Frank's proper coverage of the Les incident was appreciated: a half recollection is now converted to true history.
Les was surprisingly agile on that crutch. He hopped out at lineside photostops on mainline tours with the best; now nobody (let alone a movement-impaired person) is allowed to light mid section, even from carriages equipped with ground level stairwells. Only once that I can recall Les was unable to move clear of the main photo line in time.
In photo 17, the man in the hat must have been our Cheetham driver.
* Photo 11: admire the setting and the train; the people are too remote.
* Photo 14: I am not getting anyone. The man in the hat must be the driver. The closest to the camera may be Steve Martin.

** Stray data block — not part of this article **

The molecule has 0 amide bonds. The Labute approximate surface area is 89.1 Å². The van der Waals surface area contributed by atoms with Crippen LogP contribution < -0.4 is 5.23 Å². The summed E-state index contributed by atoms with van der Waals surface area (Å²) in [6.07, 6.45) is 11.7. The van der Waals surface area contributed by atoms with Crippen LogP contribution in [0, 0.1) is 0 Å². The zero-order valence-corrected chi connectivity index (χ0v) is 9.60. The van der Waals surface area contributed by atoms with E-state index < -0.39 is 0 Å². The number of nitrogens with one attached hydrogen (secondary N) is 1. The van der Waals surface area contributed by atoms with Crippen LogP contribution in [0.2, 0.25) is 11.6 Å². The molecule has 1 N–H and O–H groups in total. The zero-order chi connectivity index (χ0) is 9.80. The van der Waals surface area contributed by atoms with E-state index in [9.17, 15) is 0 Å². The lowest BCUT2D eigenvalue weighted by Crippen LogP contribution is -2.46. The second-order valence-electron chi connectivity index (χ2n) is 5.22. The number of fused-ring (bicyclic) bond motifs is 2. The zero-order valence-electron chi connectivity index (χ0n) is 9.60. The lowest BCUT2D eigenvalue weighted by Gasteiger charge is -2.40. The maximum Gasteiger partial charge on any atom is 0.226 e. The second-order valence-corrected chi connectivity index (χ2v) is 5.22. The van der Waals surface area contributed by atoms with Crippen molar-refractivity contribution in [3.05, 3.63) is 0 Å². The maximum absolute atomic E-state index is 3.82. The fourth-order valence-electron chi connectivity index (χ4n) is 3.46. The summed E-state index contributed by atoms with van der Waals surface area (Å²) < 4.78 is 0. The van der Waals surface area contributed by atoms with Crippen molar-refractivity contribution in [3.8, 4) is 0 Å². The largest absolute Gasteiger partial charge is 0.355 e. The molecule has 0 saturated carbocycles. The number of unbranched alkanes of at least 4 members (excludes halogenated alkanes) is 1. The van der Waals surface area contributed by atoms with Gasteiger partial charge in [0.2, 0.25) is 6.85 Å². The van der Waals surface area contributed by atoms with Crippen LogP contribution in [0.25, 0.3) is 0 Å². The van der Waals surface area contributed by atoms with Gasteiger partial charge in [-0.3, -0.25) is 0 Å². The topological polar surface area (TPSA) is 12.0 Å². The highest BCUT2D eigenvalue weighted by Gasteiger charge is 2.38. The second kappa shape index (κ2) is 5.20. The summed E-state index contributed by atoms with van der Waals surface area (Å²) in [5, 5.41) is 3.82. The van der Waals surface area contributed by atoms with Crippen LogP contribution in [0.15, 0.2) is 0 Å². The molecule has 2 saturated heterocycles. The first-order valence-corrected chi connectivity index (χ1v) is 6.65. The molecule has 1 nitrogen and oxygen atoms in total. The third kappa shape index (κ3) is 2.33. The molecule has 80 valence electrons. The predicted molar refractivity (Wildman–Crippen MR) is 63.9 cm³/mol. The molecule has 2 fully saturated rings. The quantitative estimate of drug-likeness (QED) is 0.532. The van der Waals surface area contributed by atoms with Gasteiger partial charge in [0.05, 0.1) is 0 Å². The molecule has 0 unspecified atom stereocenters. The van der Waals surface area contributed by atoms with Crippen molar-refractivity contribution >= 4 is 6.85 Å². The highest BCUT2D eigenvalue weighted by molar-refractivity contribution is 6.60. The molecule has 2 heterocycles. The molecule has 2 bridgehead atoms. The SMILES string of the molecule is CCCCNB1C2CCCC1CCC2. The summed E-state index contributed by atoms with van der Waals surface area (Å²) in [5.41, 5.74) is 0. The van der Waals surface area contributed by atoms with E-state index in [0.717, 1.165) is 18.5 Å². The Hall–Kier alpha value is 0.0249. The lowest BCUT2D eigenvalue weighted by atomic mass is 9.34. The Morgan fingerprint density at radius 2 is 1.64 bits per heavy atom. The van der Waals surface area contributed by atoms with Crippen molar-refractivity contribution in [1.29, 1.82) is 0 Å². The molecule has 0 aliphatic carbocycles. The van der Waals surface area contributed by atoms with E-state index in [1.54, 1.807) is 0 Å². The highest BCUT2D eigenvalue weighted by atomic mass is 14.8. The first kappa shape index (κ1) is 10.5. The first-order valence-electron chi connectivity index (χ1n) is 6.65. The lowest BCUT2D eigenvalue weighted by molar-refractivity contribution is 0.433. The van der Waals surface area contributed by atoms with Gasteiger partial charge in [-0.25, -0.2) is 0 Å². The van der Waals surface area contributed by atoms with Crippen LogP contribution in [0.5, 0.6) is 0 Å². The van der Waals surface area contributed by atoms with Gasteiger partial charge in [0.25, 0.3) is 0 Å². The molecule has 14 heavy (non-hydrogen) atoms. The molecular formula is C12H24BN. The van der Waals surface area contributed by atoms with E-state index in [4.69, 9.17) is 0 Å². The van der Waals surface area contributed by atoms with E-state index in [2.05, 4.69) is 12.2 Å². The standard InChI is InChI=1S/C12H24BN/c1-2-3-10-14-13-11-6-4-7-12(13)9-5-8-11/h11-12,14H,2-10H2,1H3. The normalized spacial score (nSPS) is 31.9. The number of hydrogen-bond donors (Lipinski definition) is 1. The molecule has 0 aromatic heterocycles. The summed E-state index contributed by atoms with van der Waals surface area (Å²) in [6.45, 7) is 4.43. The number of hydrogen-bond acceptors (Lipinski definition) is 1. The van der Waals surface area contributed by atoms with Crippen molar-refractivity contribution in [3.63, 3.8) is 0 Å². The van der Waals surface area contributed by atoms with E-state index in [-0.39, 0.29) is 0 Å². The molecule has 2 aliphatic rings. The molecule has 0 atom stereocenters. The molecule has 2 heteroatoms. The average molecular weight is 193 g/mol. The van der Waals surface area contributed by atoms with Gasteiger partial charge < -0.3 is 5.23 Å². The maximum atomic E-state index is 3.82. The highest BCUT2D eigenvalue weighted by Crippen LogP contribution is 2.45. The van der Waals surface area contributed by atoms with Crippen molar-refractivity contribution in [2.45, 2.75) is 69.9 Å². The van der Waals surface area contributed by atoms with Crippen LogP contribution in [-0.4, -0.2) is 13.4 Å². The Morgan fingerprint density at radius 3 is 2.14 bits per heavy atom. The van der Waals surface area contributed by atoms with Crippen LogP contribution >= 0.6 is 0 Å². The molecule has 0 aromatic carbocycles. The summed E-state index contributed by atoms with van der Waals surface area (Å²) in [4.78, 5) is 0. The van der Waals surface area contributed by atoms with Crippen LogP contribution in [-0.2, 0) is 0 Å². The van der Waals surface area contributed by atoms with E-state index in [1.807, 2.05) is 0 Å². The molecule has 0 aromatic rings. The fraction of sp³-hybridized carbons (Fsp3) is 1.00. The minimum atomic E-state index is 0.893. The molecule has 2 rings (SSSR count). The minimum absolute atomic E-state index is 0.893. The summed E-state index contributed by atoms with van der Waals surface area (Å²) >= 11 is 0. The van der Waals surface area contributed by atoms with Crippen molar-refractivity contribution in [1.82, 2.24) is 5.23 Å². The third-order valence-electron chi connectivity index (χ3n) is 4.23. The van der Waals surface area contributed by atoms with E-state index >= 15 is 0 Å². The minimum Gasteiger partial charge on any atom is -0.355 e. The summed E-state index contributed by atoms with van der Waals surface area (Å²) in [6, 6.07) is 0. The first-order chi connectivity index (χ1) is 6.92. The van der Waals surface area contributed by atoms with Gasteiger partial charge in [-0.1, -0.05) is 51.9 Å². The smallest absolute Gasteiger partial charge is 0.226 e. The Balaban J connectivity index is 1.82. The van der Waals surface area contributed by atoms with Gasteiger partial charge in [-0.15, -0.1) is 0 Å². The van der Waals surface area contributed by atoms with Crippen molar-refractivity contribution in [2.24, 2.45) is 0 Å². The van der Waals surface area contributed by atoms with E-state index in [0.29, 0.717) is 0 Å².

* Photo 18: Lionel Rickard, Phil Rickard, Frank Stamford; I can't get the fourth.
* Photo 19: John Prideaux. IIRC he was the treasurer who preceded me.
Clearly, now that council has decided on the format, I am inclining towards making the selection cover the people who made LRRSA: those who have faded from the scene, and those who are still with us, when they were young adventurers discovering a world of light railways.
Not every member looks at this Yahoo group, but please ask as many as possible to start looking, so that there is some chance of identifying everybody in my photos.
Another Jack McLean navigation story. The people being trained at Williamtown (Newcastle, NSW) always cheated, and navigated via the railway lines. One day an aeroplane became hopelessly lost. The signalman at Maitland had the points set for the other route.
Roderick B Smith
Rail News Victoria Editor